What Are "Short-Term Levels" of Particle Pollution?
Particle pollution can be harmful even if it is inhaled over just a few hours or days, even if the year-round averages are low. "Short-term levels" refers to just such spikes. These represent levels averaged over a 24-hour period. Those days or weeks of high levels can be dangerous, even deadly.
Bakersfield (CA) remains the city most polluted by spikes in particle pollution. Bakersfield has held this position for all but two years since the 2010 report covering data from 2006-2008. Twenty of the 26 most polluted cities had more days on average in the 2019 report. Many of these are due to wildfires.
Eight cities had their highest-ever weighted average number of days with spikes in particle levels: Fairbanks, AK; Missoula, MT; Yakima, WA; Spokane-Spokane Valley-Coeur d'Alene, WA-ID; Santa Maria-Santa Barbara, CA; Salinas, CA; Bend-Prineville, OR; and Bismarck, ND.
Showing the impact of wildfires, prior to this year's report, Santa Maria—Santa Barbara, CA had been on the list of cleanest cities for short-term PM for the past six years.
Twelve others also suffered from more days when particle pollution spiked into unhealthy levels. San Jose-San Francisco, Los Angeles, Seattle and Pittsburgh, Logan, UT; Phoenix; Sacramento; Medford-Grants Pass, OR; Eugene, OR; Reno, NV; Portland, OR; and Pocatello, ID.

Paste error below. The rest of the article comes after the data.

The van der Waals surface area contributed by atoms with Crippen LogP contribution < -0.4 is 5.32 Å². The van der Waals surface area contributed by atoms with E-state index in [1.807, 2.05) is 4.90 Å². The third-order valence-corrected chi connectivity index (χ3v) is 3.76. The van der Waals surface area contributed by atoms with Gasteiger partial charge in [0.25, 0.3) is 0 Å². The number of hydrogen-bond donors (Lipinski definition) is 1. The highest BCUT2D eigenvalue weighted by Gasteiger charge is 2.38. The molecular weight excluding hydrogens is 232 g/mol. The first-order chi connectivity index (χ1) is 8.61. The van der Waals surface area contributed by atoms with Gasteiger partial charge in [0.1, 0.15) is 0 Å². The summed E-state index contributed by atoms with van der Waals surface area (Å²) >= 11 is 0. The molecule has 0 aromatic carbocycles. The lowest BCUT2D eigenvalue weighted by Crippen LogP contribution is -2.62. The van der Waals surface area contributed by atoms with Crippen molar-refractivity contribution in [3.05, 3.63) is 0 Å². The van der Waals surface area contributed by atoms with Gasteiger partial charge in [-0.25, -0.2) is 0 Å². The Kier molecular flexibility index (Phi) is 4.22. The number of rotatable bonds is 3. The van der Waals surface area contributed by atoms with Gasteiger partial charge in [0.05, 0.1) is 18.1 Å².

Wildfire smoke shifted Santa Maria—Santa Barbara, CA off the list of cleanest cities for short-term particle pollution for the past six years to rank as the 17th most polluted city.
San Jose-San Francisco CSA added two counties from the former Modesto-Merced MSA, which had ranked fifth most polluted in the 2018 report. Their addition increased the weighted average, but, even without those counties, the metro area had more days.
Six of the 26 most-polluted cities improved and had fewer unhealthy air days on average than in the 2018 report. Despite being among the 10 most-polluted, Salt Lake City dropped to its fewest days ever reported on average. Five other cities had fewer unhealthy days on average: Bakersfield, CA; Fresno-Madera-Hanford, CA; Anchorage; Visalia, CA; and El Centro, CA.
In California, Washington and Oregon, extended wildfires increased the days when PM levels spiked. The Los Angeles metro area had two days when levels spiked to "hazardous," the highest "maroon" level in the Air Quality Index. Medford-Grants Pass, OR, Eugene, OR and Calaveras County, CA each had one maroon day.
Wildfires are not the only source of high particle pollution days. Other sources including wood stove use (especially in Fairbanks), older diesel vehicles and equipment, and industrial sources (as in Pittsburgh) contribute to a lot of particle pollution. Changes in weather patterns can create atmospheric inversions that trap particles in place, leading to days with spikes. Pittsburgh is the only city in the 25 most polluted that is east of the Mississippi River.